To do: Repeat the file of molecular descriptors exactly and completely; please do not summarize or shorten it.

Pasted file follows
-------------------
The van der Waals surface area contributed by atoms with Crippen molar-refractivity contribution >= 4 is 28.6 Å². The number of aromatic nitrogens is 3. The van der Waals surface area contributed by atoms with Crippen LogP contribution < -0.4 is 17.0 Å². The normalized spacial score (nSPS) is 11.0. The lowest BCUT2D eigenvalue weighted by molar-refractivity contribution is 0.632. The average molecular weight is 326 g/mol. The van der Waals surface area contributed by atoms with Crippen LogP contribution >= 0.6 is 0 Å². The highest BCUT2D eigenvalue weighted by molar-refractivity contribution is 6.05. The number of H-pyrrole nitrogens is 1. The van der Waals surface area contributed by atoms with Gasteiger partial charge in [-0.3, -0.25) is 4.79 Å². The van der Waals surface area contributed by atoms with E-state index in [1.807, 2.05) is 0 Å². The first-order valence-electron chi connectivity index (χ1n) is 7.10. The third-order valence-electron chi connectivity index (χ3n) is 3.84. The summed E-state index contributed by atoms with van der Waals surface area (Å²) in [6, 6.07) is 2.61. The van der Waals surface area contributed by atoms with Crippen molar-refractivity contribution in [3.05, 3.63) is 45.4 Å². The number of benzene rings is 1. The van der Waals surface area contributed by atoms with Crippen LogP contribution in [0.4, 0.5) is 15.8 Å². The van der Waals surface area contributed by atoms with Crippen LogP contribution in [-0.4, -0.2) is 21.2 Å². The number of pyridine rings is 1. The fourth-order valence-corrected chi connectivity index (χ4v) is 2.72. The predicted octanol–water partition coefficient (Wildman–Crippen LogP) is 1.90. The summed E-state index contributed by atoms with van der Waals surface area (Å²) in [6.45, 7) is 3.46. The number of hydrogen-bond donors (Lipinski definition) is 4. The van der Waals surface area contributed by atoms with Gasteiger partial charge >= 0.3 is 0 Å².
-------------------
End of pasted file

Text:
The van der Waals surface area contributed by atoms with Crippen molar-refractivity contribution >= 4 is 28.6 Å². The number of aromatic nitrogens is 3. The van der Waals surface area contributed by atoms with Crippen LogP contribution < -0.4 is 17.0 Å². The normalized spacial score (nSPS) is 11.0. The lowest BCUT2D eigenvalue weighted by molar-refractivity contribution is 0.632. The average molecular weight is 326 g/mol. The van der Waals surface area contributed by atoms with Crippen LogP contribution >= 0.6 is 0 Å². The highest BCUT2D eigenvalue weighted by molar-refractivity contribution is 6.05. The number of H-pyrrole nitrogens is 1. The van der Waals surface area contributed by atoms with Gasteiger partial charge in [-0.3, -0.25) is 4.79 Å². The van der Waals surface area contributed by atoms with E-state index in [1.807, 2.05) is 0 Å². The first-order valence-electron chi connectivity index (χ1n) is 7.10. The third-order valence-electron chi connectivity index (χ3n) is 3.84. The summed E-state index contributed by atoms with van der Waals surface area (Å²) in [6, 6.07) is 2.61. The van der Waals surface area contributed by atoms with Crippen molar-refractivity contribution in [3.05, 3.63) is 45.4 Å². The number of benzene rings is 1. The van der Waals surface area contributed by atoms with Crippen LogP contribution in [0.4, 0.5) is 15.8 Å². The van der Waals surface area contributed by atoms with Crippen LogP contribution in [-0.4, -0.2) is 21.2 Å². The number of pyridine rings is 1. The fourth-order valence-corrected chi connectivity index (χ4v) is 2.72. The predicted octanol–water partition coefficient (Wildman–Crippen LogP) is 1.90. The summed E-state index contributed by atoms with van der Waals surface area (Å²) in [6.45, 7) is 3.46. The number of hydrogen-bond donors (Lipinski definition) is 4. The van der Waals surface area contributed by atoms with Gasteiger partial charge >= 0.3 is 0 Å².